This is Part One of our seven-part mini series about grocery shopping! First thing’s first: preparing your house for the grocery shopping experience.
If you go to the grocery store without a plan, you’ve got yourself a recipe for disaster. Here’s the problem: without knowing what you need, you’re liable to wander down the aisles picking up anything that strikes your fancy as you go along. This is how people wind up with a basket that contains a jar of peanut butter, 6 cans of tuna (“they were on sale!”), a bag of rice, a block of cheese, and a package of hot dog buns. Have fun with creating a meal out of those items (although I bet Sophia could rise to the challenge with her inventive cooking creations!).
I’ll be hosting a Living Healthy in the Real World Guide to Cooking after this Grocery Shopping mini-series, so I don’t want to go too much into the cooking aspect of things, but I do think that it’s very important to take cooking into consideration when you’re grocery shopping. With that in mind, I’m going to suggest that you prepare for grocery shopping and cooking simultaneously; it will broaden the scope for ingredients to buy at the grocery store if you know that you have the right equipment necessary back at home.
Preparing for the Grocery Shopping Experience:
1) Do an inventory. This is going to take a little bit of time if you have things lurking in your pantry and/or fridge from weeks ago (me!), but it’s totally worth it. Go through all of your cupboards and every shelf; throw out the moldy stuff or whatever else has gone rancid or that you are never going to eat. I’m sure there’s something in there that shouldn’t be. While you’re going through everything, organize. Place canned goods on one shelf, dried goods on another; put your fruit in one container and your vegetables in the one beside it, and group your condiments together in one area.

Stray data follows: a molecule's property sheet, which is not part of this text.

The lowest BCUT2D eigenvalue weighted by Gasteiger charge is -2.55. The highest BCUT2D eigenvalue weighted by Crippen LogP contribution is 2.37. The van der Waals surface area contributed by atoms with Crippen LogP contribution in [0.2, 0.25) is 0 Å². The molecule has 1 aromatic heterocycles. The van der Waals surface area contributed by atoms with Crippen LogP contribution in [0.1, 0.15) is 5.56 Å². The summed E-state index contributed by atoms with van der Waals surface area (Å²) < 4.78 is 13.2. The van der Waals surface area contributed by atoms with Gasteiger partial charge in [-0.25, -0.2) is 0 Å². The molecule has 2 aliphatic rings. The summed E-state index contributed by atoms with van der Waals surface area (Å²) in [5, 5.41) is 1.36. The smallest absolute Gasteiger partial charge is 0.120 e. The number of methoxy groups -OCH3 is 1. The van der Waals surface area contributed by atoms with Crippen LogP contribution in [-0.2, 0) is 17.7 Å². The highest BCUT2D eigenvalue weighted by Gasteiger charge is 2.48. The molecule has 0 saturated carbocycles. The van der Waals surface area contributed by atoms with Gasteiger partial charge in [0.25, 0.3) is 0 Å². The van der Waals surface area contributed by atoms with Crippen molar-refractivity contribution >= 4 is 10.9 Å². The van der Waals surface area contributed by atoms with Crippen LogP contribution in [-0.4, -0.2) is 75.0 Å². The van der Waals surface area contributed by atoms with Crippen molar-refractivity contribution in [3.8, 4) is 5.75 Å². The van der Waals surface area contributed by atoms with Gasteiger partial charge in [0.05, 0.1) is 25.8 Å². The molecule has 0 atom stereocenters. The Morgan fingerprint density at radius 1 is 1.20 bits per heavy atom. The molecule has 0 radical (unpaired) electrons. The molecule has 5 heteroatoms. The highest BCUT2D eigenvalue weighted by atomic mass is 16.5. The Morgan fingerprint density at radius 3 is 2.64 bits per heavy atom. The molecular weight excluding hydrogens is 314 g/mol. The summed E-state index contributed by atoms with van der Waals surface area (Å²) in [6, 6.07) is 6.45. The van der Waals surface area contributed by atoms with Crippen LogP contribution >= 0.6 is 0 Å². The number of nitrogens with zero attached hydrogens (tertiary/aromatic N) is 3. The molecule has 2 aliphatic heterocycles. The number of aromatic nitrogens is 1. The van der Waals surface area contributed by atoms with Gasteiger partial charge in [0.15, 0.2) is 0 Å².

As you do this, write down the essentials: make a list of all of the herbs and spices that you own. Keep the list in your kitchen. I also like to keep another list with all of my “health food” items, such as different kinds of flour or oats, in case I forget what I’ve got in there. Once you’ve got it all written down, the next time you go grocery shopping and you know that you’ll need a specific spice to *make* the dish, you can just briefly skim your list without having to sort through all the jars and packets that are scattered on your herbs/spices shelf.
2) Decide what basics you need. I’m within walking distance of several really great grocery stores, so if I forget something, it’s easy to run over to the store and grab a couple items. However, it’s also cold at this time of year, and I’m a wimp, so going outside in the evening is not appealing if I’m already hunkered down. I make it to the grocery store a couple times each week, and as the days pass, I make a note on a piece of paper of what I notice I’m missing in the kitchen or would like to stock up on. Keep the ongoing list in your jacket pocket, wallet, or purse so that you always have it on hand. Typically, my list includes specific fruit, vegetables, and beans that I am very fond of- those are what I tend to run out of the fastest.